Plus size sustainable clothing options
So the compromise I’m going to make is shopping secondhand. That might include going to a thrift store, hitting a consignment store, doing a clothing swap. And I’d love to do that, but I’ve rarely had people in the same size as me to be able to do something like that. So, hey, if you’re on this and you’re a personal friend and you wear plus sizes and you want to do a clothing swap, let’s coordinate this.
Finding exactly what you want secondhand
But the other option that I really want you to keep in mind is that if you know there’s a brand out there that you love and you’re like, Well, I’d buy everything else secondhand, but I can’t. I have to have pants from wherever, or if I have to have sweaters from wherever, you can buy those items new or gently used online.
Then you’re not paying that company saying, yes, I want to give you my money. So you can keep producing these products using fast to fashion methods. No, you are diverting that system. You are not feeding that. You are simply giving money to another consumer out there who’s no longer using this product. This is how I get the exact products and brands that I like. And when I’m done with something, I will often resell it back on Poshmark and the money that I get from doing that, I reinvest into new clothing.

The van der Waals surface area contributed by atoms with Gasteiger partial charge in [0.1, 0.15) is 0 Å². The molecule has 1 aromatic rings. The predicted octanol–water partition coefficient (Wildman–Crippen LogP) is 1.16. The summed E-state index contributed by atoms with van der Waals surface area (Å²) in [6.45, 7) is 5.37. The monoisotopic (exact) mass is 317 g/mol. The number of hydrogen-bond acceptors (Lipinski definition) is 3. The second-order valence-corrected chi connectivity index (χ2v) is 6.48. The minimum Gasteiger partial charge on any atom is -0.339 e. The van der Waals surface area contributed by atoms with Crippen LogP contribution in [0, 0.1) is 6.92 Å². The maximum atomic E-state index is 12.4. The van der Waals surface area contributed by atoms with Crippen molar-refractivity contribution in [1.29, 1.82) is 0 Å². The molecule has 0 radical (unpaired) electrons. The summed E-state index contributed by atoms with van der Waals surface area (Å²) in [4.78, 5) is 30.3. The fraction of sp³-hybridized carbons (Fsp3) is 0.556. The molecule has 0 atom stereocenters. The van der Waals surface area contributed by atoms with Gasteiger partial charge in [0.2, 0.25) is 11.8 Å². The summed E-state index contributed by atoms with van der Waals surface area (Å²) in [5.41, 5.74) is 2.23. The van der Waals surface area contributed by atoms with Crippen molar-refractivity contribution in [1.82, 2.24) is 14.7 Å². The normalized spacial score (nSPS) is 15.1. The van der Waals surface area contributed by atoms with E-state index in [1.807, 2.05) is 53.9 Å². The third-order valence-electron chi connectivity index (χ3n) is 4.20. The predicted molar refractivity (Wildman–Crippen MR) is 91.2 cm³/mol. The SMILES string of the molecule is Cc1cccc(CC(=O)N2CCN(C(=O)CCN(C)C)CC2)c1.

I have sold old shoes and shirts and pants and then purchased high-quality shoes like Danskos. I’ve purchased Birkenstocks, I’ve purchased Torrid pants. This is a great thing to do. I’m going to share my link to Poshmark. So if you want to get started, I’m not an affiliate with that. It’s not something that I really push, it’s just something that I use in my personal life to recoup some of the money that I’ve invested in clothing while also trying to source the products and brands that I want that I know are going to work for me.
Making secondhand clothing more eco-friendly
But remember, we need to remember that there are microplastics that come off of these fashion products. So let’s think it through. Is there a way that we could build in some sort of mitigation attempt? Is there something that you could install or buy that will help you keep these microplastics from flooding into the environment?